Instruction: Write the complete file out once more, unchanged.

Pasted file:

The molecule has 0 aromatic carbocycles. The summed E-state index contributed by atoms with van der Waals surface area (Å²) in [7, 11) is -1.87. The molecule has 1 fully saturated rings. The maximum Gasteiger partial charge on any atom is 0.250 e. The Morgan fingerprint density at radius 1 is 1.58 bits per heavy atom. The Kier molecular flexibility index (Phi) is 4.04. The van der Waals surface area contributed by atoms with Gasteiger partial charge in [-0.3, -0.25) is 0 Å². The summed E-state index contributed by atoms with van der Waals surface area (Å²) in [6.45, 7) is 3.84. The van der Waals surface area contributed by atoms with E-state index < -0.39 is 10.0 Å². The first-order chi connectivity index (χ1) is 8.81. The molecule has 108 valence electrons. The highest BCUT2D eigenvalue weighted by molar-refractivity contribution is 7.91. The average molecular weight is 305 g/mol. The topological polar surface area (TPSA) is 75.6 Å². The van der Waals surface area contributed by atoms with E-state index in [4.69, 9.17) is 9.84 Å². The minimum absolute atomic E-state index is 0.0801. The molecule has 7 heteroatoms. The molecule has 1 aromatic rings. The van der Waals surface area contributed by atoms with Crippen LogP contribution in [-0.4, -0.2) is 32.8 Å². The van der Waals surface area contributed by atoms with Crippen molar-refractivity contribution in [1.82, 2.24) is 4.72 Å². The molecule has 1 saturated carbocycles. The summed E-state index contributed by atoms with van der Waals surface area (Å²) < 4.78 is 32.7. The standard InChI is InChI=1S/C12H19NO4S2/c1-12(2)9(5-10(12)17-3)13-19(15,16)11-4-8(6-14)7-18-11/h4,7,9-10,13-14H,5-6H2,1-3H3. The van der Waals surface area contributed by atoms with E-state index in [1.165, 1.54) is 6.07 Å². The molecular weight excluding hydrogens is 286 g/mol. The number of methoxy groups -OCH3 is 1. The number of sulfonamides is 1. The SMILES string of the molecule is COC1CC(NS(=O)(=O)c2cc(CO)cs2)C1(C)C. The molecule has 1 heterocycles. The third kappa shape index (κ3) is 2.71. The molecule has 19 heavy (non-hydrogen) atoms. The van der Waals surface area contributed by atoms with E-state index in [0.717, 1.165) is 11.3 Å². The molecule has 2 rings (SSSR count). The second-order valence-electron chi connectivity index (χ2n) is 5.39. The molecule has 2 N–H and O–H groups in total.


The molecule has 0 aromatic carbocycles. The summed E-state index contributed by atoms with van der Waals surface area (Å²) in [7, 11) is -1.87. The molecule has 1 fully saturated rings. The maximum Gasteiger partial charge on any atom is 0.250 e. The Morgan fingerprint density at radius 1 is 1.58 bits per heavy atom. The Kier molecular flexibility index (Phi) is 4.04. The van der Waals surface area contributed by atoms with Gasteiger partial charge in [-0.3, -0.25) is 0 Å². The summed E-state index contributed by atoms with van der Waals surface area (Å²) in [6.45, 7) is 3.84. The van der Waals surface area contributed by atoms with E-state index < -0.39 is 10.0 Å². The first-order chi connectivity index (χ1) is 8.81. The molecule has 108 valence electrons. The highest BCUT2D eigenvalue weighted by molar-refractivity contribution is 7.91. The average molecular weight is 305 g/mol. The topological polar surface area (TPSA) is 75.6 Å². The van der Waals surface area contributed by atoms with E-state index in [4.69, 9.17) is 9.84 Å². The minimum absolute atomic E-state index is 0.0801. The molecule has 7 heteroatoms. The molecule has 1 aromatic rings. The van der Waals surface area contributed by atoms with Crippen LogP contribution in [-0.4, -0.2) is 32.8 Å². The van der Waals surface area contributed by atoms with Crippen molar-refractivity contribution in [1.82, 2.24) is 4.72 Å². The molecule has 1 saturated carbocycles. The summed E-state index contributed by atoms with van der Waals surface area (Å²) < 4.78 is 32.7. The standard InChI is InChI=1S/C12H19NO4S2/c1-12(2)9(5-10(12)17-3)13-19(15,16)11-4-8(6-14)7-18-11/h4,7,9-10,13-14H,5-6H2,1-3H3. The van der Waals surface area contributed by atoms with E-state index in [1.165, 1.54) is 6.07 Å². The molecular weight excluding hydrogens is 286 g/mol. The number of methoxy groups -OCH3 is 1. The number of sulfonamides is 1. The SMILES string of the molecule is COC1CC(NS(=O)(=O)c2cc(CO)cs2)C1(C)C. The molecule has 1 heterocycles. The third kappa shape index (κ3) is 2.71. The molecule has 19 heavy (non-hydrogen) atoms. The van der Waals surface area contributed by atoms with E-state index in [0.717, 1.165) is 11.3 Å². The molecule has 2 rings (SSSR count). The second-order valence-electron chi connectivity index (χ2n) is 5.39. The molecule has 2 N–H and O–H groups in total.